Retro Geek Throwback Thursday: Final Fantasy VIIJanuary 31, 2015
A couple months ago I caught sight of a new trailer for a brand new Final Fantasy game being released sometime this year (hopefully) on the Xbox One and PlayStation 4. It’s an impressive trailer and though it’s number XV in a long, and acclaimed series, the only number that ever comes to mind for me is VII.
It was a long time ago, the year of 1997, and I was a dawdling age of *REDACTED*… ahem. Let’s just say it was the age of high school, far from the end and girls existed, but games and movies still controlled where my interest drifted.
In a lot of ways FF7 (as us cool kids called it) was quite a turning point in my development for so many reasons. Not just as a gamer, but as a person too.
I was introduced to games as stories and all the feelings that they could elicit. …Damn hormones, that’s what I blame it on.
FF7 was my first introduction to the advertising of games, the first major televised campaign I can remember. It was the first game I bought a game along with my friends (that didn’t have ‘EA’ on the cover) while being one that I was in the dark about what it actually was.
That was because it was also my first RPG, a role playing game. Until then my games had narrowed to varieties of fighting, killing, being killed or playing sports – which usually left me wanting to kill.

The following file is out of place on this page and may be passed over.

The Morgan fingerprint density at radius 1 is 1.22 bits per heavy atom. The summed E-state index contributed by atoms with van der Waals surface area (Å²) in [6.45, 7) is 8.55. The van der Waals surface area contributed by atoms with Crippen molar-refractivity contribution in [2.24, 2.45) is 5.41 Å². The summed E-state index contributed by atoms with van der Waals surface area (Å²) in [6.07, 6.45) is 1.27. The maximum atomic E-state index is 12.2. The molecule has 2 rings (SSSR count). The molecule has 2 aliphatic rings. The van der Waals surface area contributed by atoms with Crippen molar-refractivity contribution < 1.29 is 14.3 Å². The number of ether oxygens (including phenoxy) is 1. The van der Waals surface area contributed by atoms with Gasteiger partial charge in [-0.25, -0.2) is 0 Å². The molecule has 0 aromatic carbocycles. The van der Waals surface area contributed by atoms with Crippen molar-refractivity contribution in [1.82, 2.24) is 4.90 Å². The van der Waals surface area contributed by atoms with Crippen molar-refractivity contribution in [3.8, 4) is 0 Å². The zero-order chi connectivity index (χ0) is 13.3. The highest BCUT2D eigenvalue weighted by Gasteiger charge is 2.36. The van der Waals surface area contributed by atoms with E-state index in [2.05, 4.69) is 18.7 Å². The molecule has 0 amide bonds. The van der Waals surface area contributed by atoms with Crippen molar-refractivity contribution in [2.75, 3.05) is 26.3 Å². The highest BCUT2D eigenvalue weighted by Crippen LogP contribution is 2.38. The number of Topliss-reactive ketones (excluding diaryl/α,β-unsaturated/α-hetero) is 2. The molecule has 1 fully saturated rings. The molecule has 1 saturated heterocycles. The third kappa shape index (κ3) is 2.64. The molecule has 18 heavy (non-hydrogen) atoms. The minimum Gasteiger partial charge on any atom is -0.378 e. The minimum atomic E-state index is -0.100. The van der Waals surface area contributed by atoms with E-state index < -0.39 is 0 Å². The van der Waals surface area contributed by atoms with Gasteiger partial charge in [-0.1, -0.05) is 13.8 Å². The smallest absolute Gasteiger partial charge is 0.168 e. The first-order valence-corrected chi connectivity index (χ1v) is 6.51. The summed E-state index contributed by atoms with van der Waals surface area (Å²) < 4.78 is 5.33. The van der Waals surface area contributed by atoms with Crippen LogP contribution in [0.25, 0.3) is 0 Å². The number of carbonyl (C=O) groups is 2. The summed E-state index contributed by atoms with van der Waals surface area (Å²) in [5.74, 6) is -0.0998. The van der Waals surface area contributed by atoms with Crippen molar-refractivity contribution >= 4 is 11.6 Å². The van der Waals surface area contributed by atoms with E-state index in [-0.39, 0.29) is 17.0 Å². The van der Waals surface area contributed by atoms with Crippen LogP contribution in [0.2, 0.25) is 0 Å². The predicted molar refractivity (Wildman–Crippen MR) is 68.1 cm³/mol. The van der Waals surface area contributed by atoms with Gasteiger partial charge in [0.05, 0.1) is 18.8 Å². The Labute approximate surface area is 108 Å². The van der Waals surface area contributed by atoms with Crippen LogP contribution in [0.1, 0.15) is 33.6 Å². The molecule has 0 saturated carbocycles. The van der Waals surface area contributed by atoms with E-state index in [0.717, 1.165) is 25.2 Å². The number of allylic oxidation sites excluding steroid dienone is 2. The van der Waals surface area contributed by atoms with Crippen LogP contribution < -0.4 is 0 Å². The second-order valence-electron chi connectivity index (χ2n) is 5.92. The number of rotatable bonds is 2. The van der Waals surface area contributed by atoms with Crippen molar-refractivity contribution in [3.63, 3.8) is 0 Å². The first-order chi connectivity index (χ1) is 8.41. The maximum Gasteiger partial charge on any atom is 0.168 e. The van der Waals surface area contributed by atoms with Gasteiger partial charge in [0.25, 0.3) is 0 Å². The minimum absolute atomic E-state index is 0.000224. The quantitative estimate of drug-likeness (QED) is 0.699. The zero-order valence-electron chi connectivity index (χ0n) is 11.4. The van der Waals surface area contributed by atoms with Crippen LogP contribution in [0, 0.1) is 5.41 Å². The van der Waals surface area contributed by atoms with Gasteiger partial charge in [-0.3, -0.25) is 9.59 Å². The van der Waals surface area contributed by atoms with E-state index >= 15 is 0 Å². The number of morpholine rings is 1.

Final Fantasy VII involves a team of characters travelling throughout a world, ‘Gaia’, solving problems, interacting with environments and people, using a turn-based combat system to fight enemies and giant snakes. (Yup, giant snakes. Lots of them). It was intoxicating and enjoyable from start to finish. I could control where they went and what they did; hell I could even choose their names!
Their actual names were Cloud, Tifa, Yuffi, Red XIII, Barret and many, many more. The game, as wonderfully advertised, starred Cloud, a mysterious mercenary, operating in a massive metropolis. Hired by the gun-armed Barret he helped his eco-terrorist group Avalanche in attacking power reactors.
From there it would be a task to summarize this massive game. It involved moving beyond the city to the outer world, and finally exploring the entire planet via planes, trains, boats and magic Chocobo. It was an amazing experience, each time the game would expand you would become dumbfounded at how big it had gotten. The scale, the danger and the immersion somehow increased with every new revelation and cut scene. As threats grow the deadly Sephiroth is introduced. A legendary warrior who is somehow tied to Cloud and his murky forgotten past.
It’s hard to encapsulate how much this game sucked me, and my best friend, in. We had different paths but at each critical key point in the story we were hooked, emotionally, in these digitized heroes. FF7 represented a leap forward in what games could do, as experience and technical achievement.
Taking up three separate disks on the original PlayStation, FF7 had to bypass its original plan to release on the N64 because of its size and graphic demand. It showed that the N64 had reached its capacity and showed the PlayStation was close to being maxed out. The game was so brilliant and so full of quality that the consoles were straining at the seams to keep it together.